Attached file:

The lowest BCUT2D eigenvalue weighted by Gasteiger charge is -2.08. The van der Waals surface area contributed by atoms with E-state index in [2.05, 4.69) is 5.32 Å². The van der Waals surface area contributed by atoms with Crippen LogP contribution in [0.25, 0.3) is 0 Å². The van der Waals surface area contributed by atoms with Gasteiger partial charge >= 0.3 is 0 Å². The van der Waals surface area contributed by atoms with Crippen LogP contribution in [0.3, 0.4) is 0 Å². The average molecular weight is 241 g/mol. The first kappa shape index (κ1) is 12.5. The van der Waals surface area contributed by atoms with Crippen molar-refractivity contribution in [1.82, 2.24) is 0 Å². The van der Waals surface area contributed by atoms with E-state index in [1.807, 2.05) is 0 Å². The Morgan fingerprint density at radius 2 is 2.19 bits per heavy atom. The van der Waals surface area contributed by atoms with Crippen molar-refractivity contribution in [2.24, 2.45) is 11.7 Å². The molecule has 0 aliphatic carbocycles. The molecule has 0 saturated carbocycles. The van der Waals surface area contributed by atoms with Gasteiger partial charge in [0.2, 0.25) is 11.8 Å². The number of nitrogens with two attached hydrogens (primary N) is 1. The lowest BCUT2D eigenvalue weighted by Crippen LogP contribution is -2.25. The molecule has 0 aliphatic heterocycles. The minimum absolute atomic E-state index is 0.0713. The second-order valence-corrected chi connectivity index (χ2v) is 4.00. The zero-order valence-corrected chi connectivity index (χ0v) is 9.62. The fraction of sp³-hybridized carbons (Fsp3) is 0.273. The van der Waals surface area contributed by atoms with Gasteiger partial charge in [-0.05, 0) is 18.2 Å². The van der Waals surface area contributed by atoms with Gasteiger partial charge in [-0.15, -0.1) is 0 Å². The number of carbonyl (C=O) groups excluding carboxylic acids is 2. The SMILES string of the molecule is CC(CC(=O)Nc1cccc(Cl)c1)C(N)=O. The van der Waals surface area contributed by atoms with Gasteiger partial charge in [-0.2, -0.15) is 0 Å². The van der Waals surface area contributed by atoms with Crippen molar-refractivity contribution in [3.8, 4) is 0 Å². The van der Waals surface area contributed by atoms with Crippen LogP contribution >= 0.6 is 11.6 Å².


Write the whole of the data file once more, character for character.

The lowest BCUT2D eigenvalue weighted by Gasteiger charge is -2.08. The van der Waals surface area contributed by atoms with E-state index in [2.05, 4.69) is 5.32 Å². The van der Waals surface area contributed by atoms with Crippen LogP contribution in [0.25, 0.3) is 0 Å². The van der Waals surface area contributed by atoms with Gasteiger partial charge >= 0.3 is 0 Å². The van der Waals surface area contributed by atoms with Crippen LogP contribution in [0.3, 0.4) is 0 Å². The average molecular weight is 241 g/mol. The first kappa shape index (κ1) is 12.5. The van der Waals surface area contributed by atoms with Crippen molar-refractivity contribution in [1.82, 2.24) is 0 Å². The van der Waals surface area contributed by atoms with E-state index in [1.807, 2.05) is 0 Å². The Morgan fingerprint density at radius 2 is 2.19 bits per heavy atom. The van der Waals surface area contributed by atoms with Crippen molar-refractivity contribution in [2.24, 2.45) is 11.7 Å². The molecule has 0 aliphatic carbocycles. The molecule has 0 saturated carbocycles. The van der Waals surface area contributed by atoms with Gasteiger partial charge in [0.2, 0.25) is 11.8 Å². The number of nitrogens with two attached hydrogens (primary N) is 1. The lowest BCUT2D eigenvalue weighted by Crippen LogP contribution is -2.25. The molecule has 0 aliphatic heterocycles. The minimum absolute atomic E-state index is 0.0713. The second-order valence-corrected chi connectivity index (χ2v) is 4.00. The zero-order valence-corrected chi connectivity index (χ0v) is 9.62. The fraction of sp³-hybridized carbons (Fsp3) is 0.273. The van der Waals surface area contributed by atoms with Gasteiger partial charge in [-0.05, 0) is 18.2 Å². The van der Waals surface area contributed by atoms with Gasteiger partial charge in [-0.15, -0.1) is 0 Å². The number of carbonyl (C=O) groups excluding carboxylic acids is 2. The SMILES string of the molecule is CC(CC(=O)Nc1cccc(Cl)c1)C(N)=O. The van der Waals surface area contributed by atoms with Gasteiger partial charge in [-0.2, -0.15) is 0 Å². The van der Waals surface area contributed by atoms with Crippen molar-refractivity contribution in [3.8, 4) is 0 Å². The van der Waals surface area contributed by atoms with Crippen LogP contribution >= 0.6 is 11.6 Å².